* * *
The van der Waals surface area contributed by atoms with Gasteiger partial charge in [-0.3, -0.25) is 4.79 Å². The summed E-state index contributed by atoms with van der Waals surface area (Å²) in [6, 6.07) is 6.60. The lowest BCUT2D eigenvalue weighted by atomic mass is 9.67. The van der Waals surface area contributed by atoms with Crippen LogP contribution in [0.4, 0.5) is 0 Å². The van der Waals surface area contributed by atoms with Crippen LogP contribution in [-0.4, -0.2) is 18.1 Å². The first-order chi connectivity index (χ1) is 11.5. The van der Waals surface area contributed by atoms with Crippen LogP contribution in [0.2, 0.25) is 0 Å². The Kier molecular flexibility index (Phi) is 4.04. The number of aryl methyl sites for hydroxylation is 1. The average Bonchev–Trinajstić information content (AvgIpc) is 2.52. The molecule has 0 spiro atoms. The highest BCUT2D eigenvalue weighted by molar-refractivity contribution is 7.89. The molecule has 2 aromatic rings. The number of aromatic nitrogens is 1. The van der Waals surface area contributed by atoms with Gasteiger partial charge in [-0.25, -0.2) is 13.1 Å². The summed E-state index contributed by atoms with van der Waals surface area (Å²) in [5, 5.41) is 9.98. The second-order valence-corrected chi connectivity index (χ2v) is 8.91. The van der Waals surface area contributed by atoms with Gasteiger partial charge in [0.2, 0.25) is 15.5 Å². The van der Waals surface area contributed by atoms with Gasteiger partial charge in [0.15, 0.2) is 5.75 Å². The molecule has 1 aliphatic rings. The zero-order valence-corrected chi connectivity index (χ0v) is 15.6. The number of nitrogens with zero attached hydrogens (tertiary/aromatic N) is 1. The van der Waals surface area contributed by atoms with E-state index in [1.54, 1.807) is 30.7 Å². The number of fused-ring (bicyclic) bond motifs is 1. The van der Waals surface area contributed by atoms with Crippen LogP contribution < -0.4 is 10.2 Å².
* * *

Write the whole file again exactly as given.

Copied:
The van der Waals surface area contributed by atoms with Gasteiger partial charge in [-0.3, -0.25) is 4.79 Å². The summed E-state index contributed by atoms with van der Waals surface area (Å²) in [6, 6.07) is 6.60. The lowest BCUT2D eigenvalue weighted by atomic mass is 9.67. The van der Waals surface area contributed by atoms with Crippen LogP contribution in [0.4, 0.5) is 0 Å². The van der Waals surface area contributed by atoms with Crippen LogP contribution in [-0.4, -0.2) is 18.1 Å². The first-order chi connectivity index (χ1) is 11.5. The van der Waals surface area contributed by atoms with Crippen LogP contribution in [0.2, 0.25) is 0 Å². The Kier molecular flexibility index (Phi) is 4.04. The number of aryl methyl sites for hydroxylation is 1. The average Bonchev–Trinajstić information content (AvgIpc) is 2.52. The molecule has 0 spiro atoms. The highest BCUT2D eigenvalue weighted by molar-refractivity contribution is 7.89. The molecule has 2 aromatic rings. The number of aromatic nitrogens is 1. The van der Waals surface area contributed by atoms with Gasteiger partial charge in [-0.25, -0.2) is 13.1 Å². The summed E-state index contributed by atoms with van der Waals surface area (Å²) in [5, 5.41) is 9.98. The second-order valence-corrected chi connectivity index (χ2v) is 8.91. The van der Waals surface area contributed by atoms with Gasteiger partial charge in [0.2, 0.25) is 15.5 Å². The van der Waals surface area contributed by atoms with Gasteiger partial charge in [0.15, 0.2) is 5.75 Å². The molecule has 1 aliphatic rings. The zero-order valence-corrected chi connectivity index (χ0v) is 15.6. The number of nitrogens with zero attached hydrogens (tertiary/aromatic N) is 1. The van der Waals surface area contributed by atoms with E-state index in [1.54, 1.807) is 30.7 Å². The number of fused-ring (bicyclic) bond motifs is 1. The van der Waals surface area contributed by atoms with Crippen LogP contribution < -0.4 is 10.2 Å².